A mounting body
of research is showing that kids’ media use may be linked to their
weight, partly because the sedentary act of watching television and
movies or playing on computers and mobile devices can displace other
activities that burn more calories.
But too much
media exposure can also affect children’s weight in other ways,
according to a new policy statement from the American Academy of
Pediatrics (AAP), “Children, Adolescents, Obesity and the Media.” The
statement appears in the July 2011 issue of Pediatrics (published online June 27).
According to the
statement, ads for junk food and fast food increase kids’ desire for
these foods. Studies also have shown that snacking increases while
watching TV or movies. And late-night screen time can interfere with
sleep, which puts kids at higher risk for obesity.
“We’ve created a
perfect storm for childhood obesity – media, advertising, and
inactivity,” said the statement’s lead author, Victor Strasburger, MD,
FAAP, a member of the AAP Council on Communications and Media.
“American society couldn’t do a worse job at the moment of keeping
children fit and healthy – too much TV, too many food ads, not enough
exercise, and not enough sleep.”
contains recommendations to help pediatricians mitigate the effects of
media on children’s and teens’ body weight, including:
Be aware that
children with high levels of screen time also have more stress,
putting them at risk not only for obesity but for a number of other
conditions such as diabetes, mood disorders and asthma.
The policy also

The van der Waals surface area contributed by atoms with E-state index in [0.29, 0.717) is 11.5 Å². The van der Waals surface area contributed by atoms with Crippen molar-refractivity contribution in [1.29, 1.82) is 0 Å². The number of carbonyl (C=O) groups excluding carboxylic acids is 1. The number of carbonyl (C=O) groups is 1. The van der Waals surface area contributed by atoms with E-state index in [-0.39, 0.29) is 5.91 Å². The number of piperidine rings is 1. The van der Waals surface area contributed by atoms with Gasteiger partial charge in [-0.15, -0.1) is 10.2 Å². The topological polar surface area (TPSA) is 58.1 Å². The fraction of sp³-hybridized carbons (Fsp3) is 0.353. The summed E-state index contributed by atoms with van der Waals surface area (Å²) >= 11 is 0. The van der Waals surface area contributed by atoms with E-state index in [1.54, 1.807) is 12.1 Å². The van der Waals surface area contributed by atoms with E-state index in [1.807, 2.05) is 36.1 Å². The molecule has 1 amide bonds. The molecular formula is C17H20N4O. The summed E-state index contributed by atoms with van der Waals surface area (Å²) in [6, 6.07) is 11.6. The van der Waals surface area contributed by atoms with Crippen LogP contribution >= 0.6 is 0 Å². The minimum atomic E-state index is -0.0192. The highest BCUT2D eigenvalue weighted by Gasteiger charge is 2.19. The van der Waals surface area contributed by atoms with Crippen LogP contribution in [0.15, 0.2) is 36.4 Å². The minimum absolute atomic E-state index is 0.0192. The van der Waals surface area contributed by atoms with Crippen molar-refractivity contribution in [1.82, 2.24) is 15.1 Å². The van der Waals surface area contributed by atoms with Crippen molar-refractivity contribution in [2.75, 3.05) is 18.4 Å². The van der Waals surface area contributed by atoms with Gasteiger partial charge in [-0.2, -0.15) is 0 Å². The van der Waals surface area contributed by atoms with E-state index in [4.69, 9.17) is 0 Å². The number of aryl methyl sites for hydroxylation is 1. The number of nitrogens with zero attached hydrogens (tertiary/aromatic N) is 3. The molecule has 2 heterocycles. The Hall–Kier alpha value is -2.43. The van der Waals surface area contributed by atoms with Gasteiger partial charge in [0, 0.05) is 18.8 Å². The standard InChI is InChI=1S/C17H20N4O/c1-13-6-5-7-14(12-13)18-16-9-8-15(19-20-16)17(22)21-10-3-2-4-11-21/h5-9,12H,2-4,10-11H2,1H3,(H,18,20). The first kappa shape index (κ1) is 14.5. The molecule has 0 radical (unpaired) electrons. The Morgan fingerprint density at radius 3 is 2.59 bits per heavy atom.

recommends that pediatricians work with other child health advocates at
the local, state and national levels for:
ago, the federal government ruled that young children are
psychologically defenseless against advertising. Now, kids see 5,000
to 10,000 food ads per year, most of them for junk food and fast
food,” said Dr. Strasburger.
The AAP has long
recommended that pediatricians ask two questions about media use at
each well-child (or well-adolescent) visit: How much time is the child
spending on screens each day? And is there a TV set or Internet
connection in the child's bedroom?
conversation around these two questions can go a long way toward a
thoughtful approach to each family’s - and each child’s - media use,
and that can quickly translate into healthier choices and healthier
weight,” Dr. Strasburger said.
The American Academy of
Pediatrics is an organization of 60,000 primary care pediatricians,
pediatric medical subspecialists and pediatric surgical specialists
dedicated to the health, safety and well-being of infants, children,
adolescents and young adults. For more information, visit www.aap.org.